38 Famous Abstract Paintings: Interpreting The Artist’s Reality.

Famous Abstract Paintings

The word “abstract” means something that is theoretical in nature. 

It’s not meant to look stunning but to deliver a message to the viewer.

To an ordinary eye, it might seem vague and incomplete.

Childlike or misdrawn by the painter.

That is because of the absence of a subject, which makes it unapologetically hypothetical.

One of the main philosophies of abstract art is that reality is not concrete but subjective.

Therefore, it is the viewer who defines the painting.

Which is why it is also called “thinkers’ painting.”

Wassily Kandinsky created a new chapter in the history of painting by introducing the genre in 1911, which was relatively new to the painting world.

This brought on a new era of paintings, whose ideology was up to the interpretation of the viewer.

Still, it attracted millions of inquiring eyes who were hell-bent on figuring out the hidden meaning behind each brush stroke.

Keep scrolling and you will find our list of famous abstract paintings which ruled the hearts of the art viewer.

1. Windows Open Simultaneously (1912)

Windows Open Simultaneously (1912)

“Windows open simultaneously” is a part of a twenty-two painting series called “Windows” by Robert Delauney.

When asked about this painting in 1913, Delaunay wrote, “Line is the limitation; the color gives depth, not perspectival, not successive but simultaneous depth—as well as form and depth.”

The line work used by Robert does a great job of hiding the Eiffel Tower right in front of the viewer while also giving the hint that the city in the frame is Paris.

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The fractured pattern not only gives the abstract artwork its personality but also makes it one of the most famous cubist compositions.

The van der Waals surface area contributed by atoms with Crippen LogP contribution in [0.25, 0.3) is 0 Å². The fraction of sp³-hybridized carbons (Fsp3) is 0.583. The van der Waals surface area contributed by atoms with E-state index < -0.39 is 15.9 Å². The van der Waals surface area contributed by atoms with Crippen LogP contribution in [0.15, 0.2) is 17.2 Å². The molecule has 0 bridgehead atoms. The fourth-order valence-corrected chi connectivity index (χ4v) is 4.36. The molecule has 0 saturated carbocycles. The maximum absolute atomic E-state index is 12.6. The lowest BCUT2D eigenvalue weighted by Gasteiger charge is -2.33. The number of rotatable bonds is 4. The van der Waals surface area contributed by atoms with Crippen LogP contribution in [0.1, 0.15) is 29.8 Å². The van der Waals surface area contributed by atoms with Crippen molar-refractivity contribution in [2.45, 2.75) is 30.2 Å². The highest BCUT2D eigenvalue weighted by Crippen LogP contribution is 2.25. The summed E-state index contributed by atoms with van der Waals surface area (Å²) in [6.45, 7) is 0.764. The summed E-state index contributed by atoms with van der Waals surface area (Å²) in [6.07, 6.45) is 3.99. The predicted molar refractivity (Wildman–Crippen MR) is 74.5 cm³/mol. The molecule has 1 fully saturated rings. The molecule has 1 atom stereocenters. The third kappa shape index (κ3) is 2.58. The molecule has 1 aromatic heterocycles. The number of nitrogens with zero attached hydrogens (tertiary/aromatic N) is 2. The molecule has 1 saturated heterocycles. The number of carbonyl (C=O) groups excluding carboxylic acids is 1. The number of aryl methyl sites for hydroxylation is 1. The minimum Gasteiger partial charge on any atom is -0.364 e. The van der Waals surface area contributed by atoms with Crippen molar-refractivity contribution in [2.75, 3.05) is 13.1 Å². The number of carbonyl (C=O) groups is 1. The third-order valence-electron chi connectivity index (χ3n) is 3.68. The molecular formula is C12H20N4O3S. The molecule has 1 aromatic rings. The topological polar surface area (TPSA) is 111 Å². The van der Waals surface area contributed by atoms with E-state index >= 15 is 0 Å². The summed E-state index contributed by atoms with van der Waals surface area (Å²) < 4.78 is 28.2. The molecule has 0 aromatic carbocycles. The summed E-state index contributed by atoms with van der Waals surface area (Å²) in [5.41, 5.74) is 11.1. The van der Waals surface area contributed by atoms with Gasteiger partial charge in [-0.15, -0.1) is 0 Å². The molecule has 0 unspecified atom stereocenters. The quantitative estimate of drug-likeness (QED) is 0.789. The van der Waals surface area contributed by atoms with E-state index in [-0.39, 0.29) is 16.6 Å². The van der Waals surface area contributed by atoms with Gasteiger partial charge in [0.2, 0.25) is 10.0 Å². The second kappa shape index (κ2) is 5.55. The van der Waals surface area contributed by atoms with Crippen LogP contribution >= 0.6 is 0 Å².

It is now housed at the Philadelphia Museum of Art.

2. Composition VII (1913)

 Composition VII (1913)

Wassily Kandinsky was a famous abstract painter, known for comparing his abstract paintings to music, which is why he called them compositions.

Emotions of anger and disgust are seldom portrayed when someone looks at this famous abstract painting for the first time.

Still, people who are willing to invest time in painting will be successful in various spiritual and intellectual experiences.

The colors in the painting give a still note to the mind and challenge the viewer to keep them interested. 

A bit of harmony is injected into the viewer out of the complete disarray of colors and crisscrossing black lines.

This combination of the colors is so harmonic that the viewer is said to receive a still note from the painting.

3. Improvisation 31 (Sea Battle) (1913)

Improvisation 31 (Sea Battle) (1913)

Wassily Kandinsky created this abstract masterpiece right before World War 1.

In this abstract painting, Wassily has brilliantly used the contrast of colors to show two ships locked in battle.

The artist’s hope for humanity to turn away from conflict and suffering and turn toward something wholesome is conveyed in “Improvisation 31.”

The use of the color white in the background and the clouds serves to emphasize this point.

In addition, the vivid yellow representing cannon fire and the deep blue representing waves give the abstract artwork a dreamy appearance.

It stands for both the turmoil of time and the paradise that awaits humanity if they can only put aside their differences.

Sadly, this was also his last painting from the Improvisation Series of paintings.

Now the painting hangs at the National Gallery of Art in Washington, D.C. 

4. Electric Prisms (1914)

Electric Prisms (1914)

This famous abstract painting was born when Sonia Delauney and her artist husband, Robert, saw a light post while they were on a walk.

They both decided to challenge themselves to capture the glow of that lamp.

That’s when Sonia gave birth to Electric Prisms.

The main elements are the two overlapping circles, which are made of various other semicircles, comprising various bands of color.

Sonia described these circles as halos of light and shadow, and the bands were to show the vibration in the light.

When making these paintings, Sonia was heavily influenced by the concepts of simultaneity and cubism.

 Simultaneism is the idea that a painting can have multiple points of view, different places, times, and even realities.

This movement then influenced many artists, like Marc Chagall, to paint with the concept of simultaneity.

The painting is now at the Musée National d’Art Moderne, Paris 

5. Black Square (1915)

Black Square (1915)

The style in which Kazmir Malevich painted is known as “Suprematism”.

It refers to art based upon the “supremacy of the pure artistic feeling”.